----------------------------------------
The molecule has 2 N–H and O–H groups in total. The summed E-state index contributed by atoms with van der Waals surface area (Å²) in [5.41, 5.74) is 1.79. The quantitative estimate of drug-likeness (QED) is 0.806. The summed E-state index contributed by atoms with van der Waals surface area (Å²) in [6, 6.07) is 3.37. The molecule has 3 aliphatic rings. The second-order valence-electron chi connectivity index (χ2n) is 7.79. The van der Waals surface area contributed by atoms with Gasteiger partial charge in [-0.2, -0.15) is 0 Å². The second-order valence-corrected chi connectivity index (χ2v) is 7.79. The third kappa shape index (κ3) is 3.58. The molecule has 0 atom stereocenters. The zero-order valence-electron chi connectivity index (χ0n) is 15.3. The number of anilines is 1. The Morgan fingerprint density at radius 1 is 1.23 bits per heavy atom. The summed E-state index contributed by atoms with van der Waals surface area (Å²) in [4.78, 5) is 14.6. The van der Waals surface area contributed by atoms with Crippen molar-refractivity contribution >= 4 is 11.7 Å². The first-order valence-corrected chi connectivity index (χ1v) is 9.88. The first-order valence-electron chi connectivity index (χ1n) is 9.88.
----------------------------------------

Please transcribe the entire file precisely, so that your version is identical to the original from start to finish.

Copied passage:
The molecule has 2 N–H and O–H groups in total. The summed E-state index contributed by atoms with van der Waals surface area (Å²) in [5.41, 5.74) is 1.79. The quantitative estimate of drug-likeness (QED) is 0.806. The summed E-state index contributed by atoms with van der Waals surface area (Å²) in [6, 6.07) is 3.37. The molecule has 3 aliphatic rings. The second-order valence-electron chi connectivity index (χ2n) is 7.79. The van der Waals surface area contributed by atoms with Gasteiger partial charge in [-0.2, -0.15) is 0 Å². The second-order valence-corrected chi connectivity index (χ2v) is 7.79. The third kappa shape index (κ3) is 3.58. The molecule has 0 atom stereocenters. The zero-order valence-electron chi connectivity index (χ0n) is 15.3. The number of anilines is 1. The Morgan fingerprint density at radius 1 is 1.23 bits per heavy atom. The summed E-state index contributed by atoms with van der Waals surface area (Å²) in [4.78, 5) is 14.6. The van der Waals surface area contributed by atoms with Crippen molar-refractivity contribution >= 4 is 11.7 Å². The first-order valence-corrected chi connectivity index (χ1v) is 9.88. The first-order valence-electron chi connectivity index (χ1n) is 9.88.